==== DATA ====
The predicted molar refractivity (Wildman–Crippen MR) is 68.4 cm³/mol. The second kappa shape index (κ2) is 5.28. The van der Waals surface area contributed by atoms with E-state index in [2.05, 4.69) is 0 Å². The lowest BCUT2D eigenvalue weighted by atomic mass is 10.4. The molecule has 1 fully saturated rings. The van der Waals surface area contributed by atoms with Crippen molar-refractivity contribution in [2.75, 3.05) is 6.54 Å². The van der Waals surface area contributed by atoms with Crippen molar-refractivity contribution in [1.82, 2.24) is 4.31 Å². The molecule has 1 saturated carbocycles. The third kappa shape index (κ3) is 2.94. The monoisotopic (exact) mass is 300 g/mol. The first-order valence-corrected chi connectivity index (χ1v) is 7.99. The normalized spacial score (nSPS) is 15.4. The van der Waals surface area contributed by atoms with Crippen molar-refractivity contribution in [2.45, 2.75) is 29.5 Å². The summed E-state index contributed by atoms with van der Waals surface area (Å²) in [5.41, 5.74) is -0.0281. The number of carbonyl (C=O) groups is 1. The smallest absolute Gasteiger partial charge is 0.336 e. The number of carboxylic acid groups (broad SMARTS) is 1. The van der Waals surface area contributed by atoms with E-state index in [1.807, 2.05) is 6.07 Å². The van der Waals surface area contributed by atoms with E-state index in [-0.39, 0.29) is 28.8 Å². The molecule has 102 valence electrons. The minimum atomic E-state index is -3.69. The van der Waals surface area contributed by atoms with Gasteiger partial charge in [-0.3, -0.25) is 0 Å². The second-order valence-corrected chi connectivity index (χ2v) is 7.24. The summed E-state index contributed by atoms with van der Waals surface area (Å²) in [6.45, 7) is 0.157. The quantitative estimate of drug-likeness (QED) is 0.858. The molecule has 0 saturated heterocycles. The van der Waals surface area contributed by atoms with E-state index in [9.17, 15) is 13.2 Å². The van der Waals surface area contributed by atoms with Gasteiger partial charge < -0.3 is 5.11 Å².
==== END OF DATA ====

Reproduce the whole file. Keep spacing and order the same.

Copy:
The predicted molar refractivity (Wildman–Crippen MR) is 68.4 cm³/mol. The second kappa shape index (κ2) is 5.28. The van der Waals surface area contributed by atoms with E-state index in [2.05, 4.69) is 0 Å². The lowest BCUT2D eigenvalue weighted by atomic mass is 10.4. The molecule has 1 fully saturated rings. The van der Waals surface area contributed by atoms with Crippen molar-refractivity contribution in [2.75, 3.05) is 6.54 Å². The van der Waals surface area contributed by atoms with Crippen molar-refractivity contribution in [1.82, 2.24) is 4.31 Å². The molecule has 1 saturated carbocycles. The third kappa shape index (κ3) is 2.94. The monoisotopic (exact) mass is 300 g/mol. The first-order valence-corrected chi connectivity index (χ1v) is 7.99. The normalized spacial score (nSPS) is 15.4. The van der Waals surface area contributed by atoms with Crippen molar-refractivity contribution in [2.45, 2.75) is 29.5 Å². The summed E-state index contributed by atoms with van der Waals surface area (Å²) in [5.41, 5.74) is -0.0281. The number of carbonyl (C=O) groups is 1. The smallest absolute Gasteiger partial charge is 0.336 e. The number of carboxylic acid groups (broad SMARTS) is 1. The van der Waals surface area contributed by atoms with E-state index in [1.807, 2.05) is 6.07 Å². The van der Waals surface area contributed by atoms with E-state index in [-0.39, 0.29) is 28.8 Å². The molecule has 102 valence electrons. The minimum atomic E-state index is -3.69. The van der Waals surface area contributed by atoms with Gasteiger partial charge in [-0.3, -0.25) is 0 Å². The second-order valence-corrected chi connectivity index (χ2v) is 7.24. The summed E-state index contributed by atoms with van der Waals surface area (Å²) in [6.45, 7) is 0.157. The quantitative estimate of drug-likeness (QED) is 0.858. The molecule has 0 saturated heterocycles. The van der Waals surface area contributed by atoms with E-state index in [9.17, 15) is 13.2 Å². The van der Waals surface area contributed by atoms with Gasteiger partial charge < -0.3 is 5.11 Å².